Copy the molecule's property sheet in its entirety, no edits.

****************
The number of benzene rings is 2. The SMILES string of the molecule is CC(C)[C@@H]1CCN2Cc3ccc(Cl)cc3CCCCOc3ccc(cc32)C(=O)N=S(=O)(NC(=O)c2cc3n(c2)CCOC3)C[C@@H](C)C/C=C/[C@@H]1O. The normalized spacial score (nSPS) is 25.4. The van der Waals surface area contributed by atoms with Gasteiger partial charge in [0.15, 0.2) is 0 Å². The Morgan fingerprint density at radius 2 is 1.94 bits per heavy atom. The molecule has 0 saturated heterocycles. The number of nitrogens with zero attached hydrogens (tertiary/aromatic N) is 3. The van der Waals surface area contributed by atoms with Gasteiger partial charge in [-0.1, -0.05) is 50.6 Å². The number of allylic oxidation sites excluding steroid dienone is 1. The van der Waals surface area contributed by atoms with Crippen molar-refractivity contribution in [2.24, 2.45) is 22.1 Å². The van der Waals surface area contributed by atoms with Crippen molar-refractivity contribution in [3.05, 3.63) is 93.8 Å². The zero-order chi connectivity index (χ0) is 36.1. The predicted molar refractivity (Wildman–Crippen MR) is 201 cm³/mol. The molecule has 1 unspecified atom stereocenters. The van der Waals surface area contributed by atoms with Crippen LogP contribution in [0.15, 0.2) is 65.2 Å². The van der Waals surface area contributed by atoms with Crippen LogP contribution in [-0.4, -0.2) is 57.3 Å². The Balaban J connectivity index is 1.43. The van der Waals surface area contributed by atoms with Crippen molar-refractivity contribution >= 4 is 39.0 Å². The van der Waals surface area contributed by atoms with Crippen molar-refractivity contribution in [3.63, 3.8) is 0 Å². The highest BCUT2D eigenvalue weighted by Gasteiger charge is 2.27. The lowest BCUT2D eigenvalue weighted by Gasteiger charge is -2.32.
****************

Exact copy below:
The number of benzene rings is 2. The SMILES string of the molecule is CC(C)[C@@H]1CCN2Cc3ccc(Cl)cc3CCCCOc3ccc(cc32)C(=O)N=S(=O)(NC(=O)c2cc3n(c2)CCOC3)C[C@@H](C)C/C=C/[C@@H]1O. The normalized spacial score (nSPS) is 25.4. The van der Waals surface area contributed by atoms with Gasteiger partial charge in [0.15, 0.2) is 0 Å². The Morgan fingerprint density at radius 2 is 1.94 bits per heavy atom. The molecule has 0 saturated heterocycles. The number of nitrogens with zero attached hydrogens (tertiary/aromatic N) is 3. The van der Waals surface area contributed by atoms with Gasteiger partial charge in [-0.1, -0.05) is 50.6 Å². The number of allylic oxidation sites excluding steroid dienone is 1. The van der Waals surface area contributed by atoms with Crippen molar-refractivity contribution in [2.24, 2.45) is 22.1 Å². The van der Waals surface area contributed by atoms with Crippen molar-refractivity contribution in [3.05, 3.63) is 93.8 Å². The zero-order chi connectivity index (χ0) is 36.1. The predicted molar refractivity (Wildman–Crippen MR) is 201 cm³/mol. The molecule has 1 unspecified atom stereocenters. The van der Waals surface area contributed by atoms with Crippen LogP contribution in [0.15, 0.2) is 65.2 Å². The van der Waals surface area contributed by atoms with Crippen LogP contribution in [-0.4, -0.2) is 57.3 Å². The Balaban J connectivity index is 1.43. The van der Waals surface area contributed by atoms with Crippen molar-refractivity contribution >= 4 is 39.0 Å². The van der Waals surface area contributed by atoms with Crippen molar-refractivity contribution in [3.63, 3.8) is 0 Å². The highest BCUT2D eigenvalue weighted by Gasteiger charge is 2.27. The lowest BCUT2D eigenvalue weighted by Gasteiger charge is -2.32.